Sunday, July 01, 2007

Anything But Petite

Petite syrah has always been a bit of an enigma to me. Generally, the petite syrah I've had has been good, enjoyable to drink. But I've always struggled to pin down its identity, like trying to come up with a description of a completely average-looking individual.

I don't mean average in terms of quality. I just haven't been able to recognize a signature style or profile -- I couldn't pick it out in a blind tasting, for example.

The French must have felt similarly, since petite syrah has been given the cold shoulder in France for eons. Petite syrah is actually a grape grown in the Rhone region of France called durif. Durif is a clone of syrah that is the result of an effort to come up with a mildew-resistant varietal. Despite its inky dark color, the grape wowed no one in France, and it's almost non-existent there today.

Petite syrah, however, seems to do better in California's dry conditions. That's why California petite syrah today has legions of fans. Still, after trying a handful of petite syrah over a period of many years, I wasn't getting the passion or the devotion.

But a wine I had last night gets me a lot closer to understanding the fervor. I opened a 1997 Turley Wine Cellars Rattlesnake Vineyard Petite Syrah, and, no doubt about it, it's a big wine. A big Napa Valley wine. It's amazingly dense and concentrated, with peppery blackberry aromas. There was also just a bit of cocoa and alcohol on the nose -- this wine comes in at 15 percent alcohol. While this wine has a reputation for being quite tannic, the 1997 is drinking well right now -- the tannins have smoothed out and there's just so much body.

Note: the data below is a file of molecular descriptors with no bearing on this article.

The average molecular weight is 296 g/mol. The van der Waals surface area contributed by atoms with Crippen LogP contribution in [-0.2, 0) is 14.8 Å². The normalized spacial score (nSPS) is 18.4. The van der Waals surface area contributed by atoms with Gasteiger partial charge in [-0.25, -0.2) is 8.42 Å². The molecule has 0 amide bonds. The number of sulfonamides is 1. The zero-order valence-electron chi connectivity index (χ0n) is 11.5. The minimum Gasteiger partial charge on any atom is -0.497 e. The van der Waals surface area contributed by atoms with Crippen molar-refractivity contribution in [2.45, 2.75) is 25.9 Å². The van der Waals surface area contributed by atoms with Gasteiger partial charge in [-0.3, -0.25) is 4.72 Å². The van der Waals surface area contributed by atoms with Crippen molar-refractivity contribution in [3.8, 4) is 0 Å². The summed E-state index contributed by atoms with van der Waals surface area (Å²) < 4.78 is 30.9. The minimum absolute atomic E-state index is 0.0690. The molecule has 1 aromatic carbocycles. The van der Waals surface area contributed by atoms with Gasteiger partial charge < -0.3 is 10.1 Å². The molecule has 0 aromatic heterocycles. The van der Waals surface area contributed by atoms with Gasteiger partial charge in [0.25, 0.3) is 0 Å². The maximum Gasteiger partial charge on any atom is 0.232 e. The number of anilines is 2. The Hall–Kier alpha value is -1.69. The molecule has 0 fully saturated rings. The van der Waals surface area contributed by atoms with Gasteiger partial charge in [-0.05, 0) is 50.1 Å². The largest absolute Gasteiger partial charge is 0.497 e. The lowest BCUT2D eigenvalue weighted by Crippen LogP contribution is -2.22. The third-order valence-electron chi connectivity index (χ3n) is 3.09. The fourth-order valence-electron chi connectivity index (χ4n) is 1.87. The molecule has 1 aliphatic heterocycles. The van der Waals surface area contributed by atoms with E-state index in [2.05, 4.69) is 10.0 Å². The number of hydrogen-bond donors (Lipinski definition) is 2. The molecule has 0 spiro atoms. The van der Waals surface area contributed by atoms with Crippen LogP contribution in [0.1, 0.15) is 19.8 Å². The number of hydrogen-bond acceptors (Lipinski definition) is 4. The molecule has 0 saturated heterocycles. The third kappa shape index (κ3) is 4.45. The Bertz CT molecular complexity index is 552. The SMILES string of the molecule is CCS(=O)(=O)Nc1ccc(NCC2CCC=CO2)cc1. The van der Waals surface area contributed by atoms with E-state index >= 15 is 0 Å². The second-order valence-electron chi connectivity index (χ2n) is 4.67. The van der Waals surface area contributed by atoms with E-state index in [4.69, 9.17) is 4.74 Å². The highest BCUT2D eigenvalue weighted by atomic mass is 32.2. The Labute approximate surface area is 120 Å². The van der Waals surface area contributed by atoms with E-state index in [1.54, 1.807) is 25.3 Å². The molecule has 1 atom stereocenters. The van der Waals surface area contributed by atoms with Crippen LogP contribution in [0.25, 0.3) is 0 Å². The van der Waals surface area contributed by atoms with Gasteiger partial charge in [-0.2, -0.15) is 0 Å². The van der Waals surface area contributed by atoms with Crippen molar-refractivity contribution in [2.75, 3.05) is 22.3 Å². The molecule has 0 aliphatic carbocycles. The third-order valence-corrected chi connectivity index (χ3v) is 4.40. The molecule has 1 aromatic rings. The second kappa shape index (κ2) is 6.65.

Turley Wine Cellars, run principally by Larry Turley, brother of the renowned wine consultant Helen Turley, has gained a reputation for making some of the best zinfandels and petite syrah around. Helen Turley's stamp is evident. The petite syrah is so dense, so well extracted that it's easy to see why it sells out quickly each year. It's really a wine built to impress the tasters. But is it balanced?

Hmmm. As much as I enjoyed the experience of tasting this wine, I'm not sure I'd seek it out again. I'm still not sure what foods to pair it with, and I have a better sense of what to expect from other varietals in this price range. But it is a fun, conversation-provoking wine.

If, like me, you're located on the East coast, you won't find it easy to obtain. Almost impossible, is more like it. I picked it up while on a trip to California in 1999 -- demonstrating why you've got to walk the wine if you really want to explore the world of wine. The Turley petite syrah was just under $50 when I bought it, but it goes for about $70 a bottle today. Not a cheap conversation-starter.


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